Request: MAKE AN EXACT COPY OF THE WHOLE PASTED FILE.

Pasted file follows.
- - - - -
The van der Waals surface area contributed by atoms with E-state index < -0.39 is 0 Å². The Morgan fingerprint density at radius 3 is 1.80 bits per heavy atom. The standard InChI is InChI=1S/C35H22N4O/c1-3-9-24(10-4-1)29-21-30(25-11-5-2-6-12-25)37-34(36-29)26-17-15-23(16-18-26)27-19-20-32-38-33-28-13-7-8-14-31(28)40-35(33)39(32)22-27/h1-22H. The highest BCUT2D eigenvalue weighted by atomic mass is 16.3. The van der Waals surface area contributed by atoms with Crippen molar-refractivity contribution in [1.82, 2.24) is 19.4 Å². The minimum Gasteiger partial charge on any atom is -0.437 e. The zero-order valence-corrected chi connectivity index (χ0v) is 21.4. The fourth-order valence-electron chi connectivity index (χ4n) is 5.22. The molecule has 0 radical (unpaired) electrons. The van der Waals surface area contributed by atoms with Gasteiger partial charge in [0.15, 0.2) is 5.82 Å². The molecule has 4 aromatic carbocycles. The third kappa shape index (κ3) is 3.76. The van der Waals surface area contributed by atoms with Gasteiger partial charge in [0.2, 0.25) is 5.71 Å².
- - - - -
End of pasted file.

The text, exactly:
The van der Waals surface area contributed by atoms with E-state index < -0.39 is 0 Å². The Morgan fingerprint density at radius 3 is 1.80 bits per heavy atom. The standard InChI is InChI=1S/C35H22N4O/c1-3-9-24(10-4-1)29-21-30(25-11-5-2-6-12-25)37-34(36-29)26-17-15-23(16-18-26)27-19-20-32-38-33-28-13-7-8-14-31(28)40-35(33)39(32)22-27/h1-22H. The highest BCUT2D eigenvalue weighted by atomic mass is 16.3. The van der Waals surface area contributed by atoms with Crippen molar-refractivity contribution in [1.82, 2.24) is 19.4 Å². The minimum Gasteiger partial charge on any atom is -0.437 e. The zero-order valence-corrected chi connectivity index (χ0v) is 21.4. The fourth-order valence-electron chi connectivity index (χ4n) is 5.22. The molecule has 0 radical (unpaired) electrons. The van der Waals surface area contributed by atoms with Gasteiger partial charge in [0.15, 0.2) is 5.82 Å². The molecule has 4 aromatic carbocycles. The third kappa shape index (κ3) is 3.76. The van der Waals surface area contributed by atoms with Gasteiger partial charge in [0.2, 0.25) is 5.71 Å².